For German Chancellor Angela Merkel, the importance of Thursday's Afghanistan conference in London is clear: "In London, nothing less than a new strategic direction is at stake," she said on Wednesday in an address to the German parliament.
She is not alone in that assessment. In a Thursday contribution for the London Times, NATO General Secretary Anders Fogh Rasmussen wrote, "this conference must and will be different. It will deliver results."
In the last few days, Merkel's government has made clear how it plans to contribute to those results. Berlin intends to send 500 additional troops, with 350 more to be part of a "flexible reserve" for extraordinary situations. Beyond that, Merkel's cabinet has agreed to increase the number of German police trainers in Afghanistan and Defense Minister Karl Theodor zu Guttenberg wants to see German soldiers show a greater presence on the streets of northern Afghanistan, where the Bundeswehr is based.
It is perhaps not surprising that the plan, in a country where public support for the war continues to drop, has not been well received. But the plan's greatest detractors, it has become clear this week, are not just to be found in the parliamentarian opposition. Both Germany's police unions and military association are skeptical of Merkel's new Afghanistan formula.
'Will Achieve Nothing'
Wilfried Stolze, spokesman for the German Federal Armed forces Association, told German radio on Thursday that Guttenberg's intention to have military trainers fight side-by-side with their charges in battles with the Taliban means a much greater danger for the German troops. He said that a strong focus on civilian reconstruction remains vital and that simply sending more soldiers "will achieve nothing."
His critique was echoed by association head Ulrich Kirsch in an interview with the Passauer Neue Presse newspaper. "Just talking about numbers doesn't help," he said. "Five hundred soldiers more or less -- that is inconsequential for the success of the mission. That cannot be called a new strategy."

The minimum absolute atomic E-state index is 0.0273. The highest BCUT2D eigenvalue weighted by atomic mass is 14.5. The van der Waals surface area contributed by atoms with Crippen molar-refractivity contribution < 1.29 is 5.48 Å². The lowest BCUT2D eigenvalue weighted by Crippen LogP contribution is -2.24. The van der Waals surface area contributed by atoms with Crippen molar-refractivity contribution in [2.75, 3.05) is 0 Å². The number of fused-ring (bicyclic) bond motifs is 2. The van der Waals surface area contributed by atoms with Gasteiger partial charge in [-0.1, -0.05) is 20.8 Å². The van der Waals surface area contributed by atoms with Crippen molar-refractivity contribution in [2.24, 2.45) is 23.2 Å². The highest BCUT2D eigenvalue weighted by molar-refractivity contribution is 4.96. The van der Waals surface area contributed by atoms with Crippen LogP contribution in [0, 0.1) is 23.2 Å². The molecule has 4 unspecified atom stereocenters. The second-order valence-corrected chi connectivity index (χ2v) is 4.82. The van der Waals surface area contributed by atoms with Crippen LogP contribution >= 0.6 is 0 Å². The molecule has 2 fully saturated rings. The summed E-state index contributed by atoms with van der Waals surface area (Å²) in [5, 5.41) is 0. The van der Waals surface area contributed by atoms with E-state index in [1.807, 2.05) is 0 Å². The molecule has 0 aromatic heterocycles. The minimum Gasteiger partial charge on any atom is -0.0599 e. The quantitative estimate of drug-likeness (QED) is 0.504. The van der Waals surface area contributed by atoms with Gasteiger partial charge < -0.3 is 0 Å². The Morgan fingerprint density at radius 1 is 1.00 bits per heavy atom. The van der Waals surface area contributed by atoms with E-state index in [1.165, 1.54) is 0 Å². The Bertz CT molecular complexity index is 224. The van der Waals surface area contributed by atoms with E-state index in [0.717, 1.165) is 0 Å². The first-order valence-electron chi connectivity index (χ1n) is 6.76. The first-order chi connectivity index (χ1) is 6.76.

There was also pointed critique from Germany's two major police unions of Berlin's pledges to almost double the number of police trainers in Afghanistan. The increase is not huge -- from 119 currently in the country to 200 -- but German police have complained for years of difficulties finding enough officers willing to do a tour of duty in Afghanistan.
And on Wednesday, they went on the offensive. "The plans are utopian," said Konrad Freiberg, head of the German police union GdP. "As German police officers, we don't want to become part of a civil war."
In an interview with the daily Münchner Merkur, he also appeared to call into question the very efficacy of the police training program. "We have to look at things realistically," he said. "Afghanistan needs a police force that can secure areas against Taliban fighters. In some cases, they will have to use heavy weaponry in their fight against the terrorists. We are not talking about ... crime scene investigators who collect finger prints. We are talking about paramilitary units. That is something that we cannot provide -- nor do we want to provide training on the job."
Rainer Wendt, head of the competing police union, called the German Police Union (DPolG), agreed with his colleague's assessment. "The incoming Afghan police officers receive just a brief crash course from us," he told the daily Stuttgarter Nachrichten. "We would already consider it a success if the future security personnel wouldn't bash people on the head, cut off the hands of thieves and stone women."
He also voiced concern that many of those trained by German police might join the Taliban once their instruction is complete. "We are training fighters for the Taliban," Wendt said. "We should be concerned that many of the Afghan police candidates don't even join the force after their training course. Instead, they go directly to the Taliban. They pay twice as much." Afghan police officers earn $100 per month, according to the German Foreign Ministry.
Still, despite the critique, training Afghan security forces is the crux of NATO's strategy in Afghanistan. In all, the Western alliance wants to increase the number of trained soldiers to 134,000 and police to 109,000. A secret draft communiqué circulated prior to Thursday's conference -- and obtained by SPIEGEL ONLINE -- expresses hope that Afghan security forces can take the lead on a "majority of operations in insecure areas of Afghanistan within three years."
NATO itself seems to doubt whether the German contribution will make much of a difference. The US has established an immense training facility in northern Afghanistan, not far from the German base, which is capable of training many more security personnel than its German counterpart.
Upon being questioned recently about the German contribution to the training effort, a NATO spokesman in Kabul responded, "let's just maintain a diplomatic silence when it comes to the German contribution to police training in Afghanistan."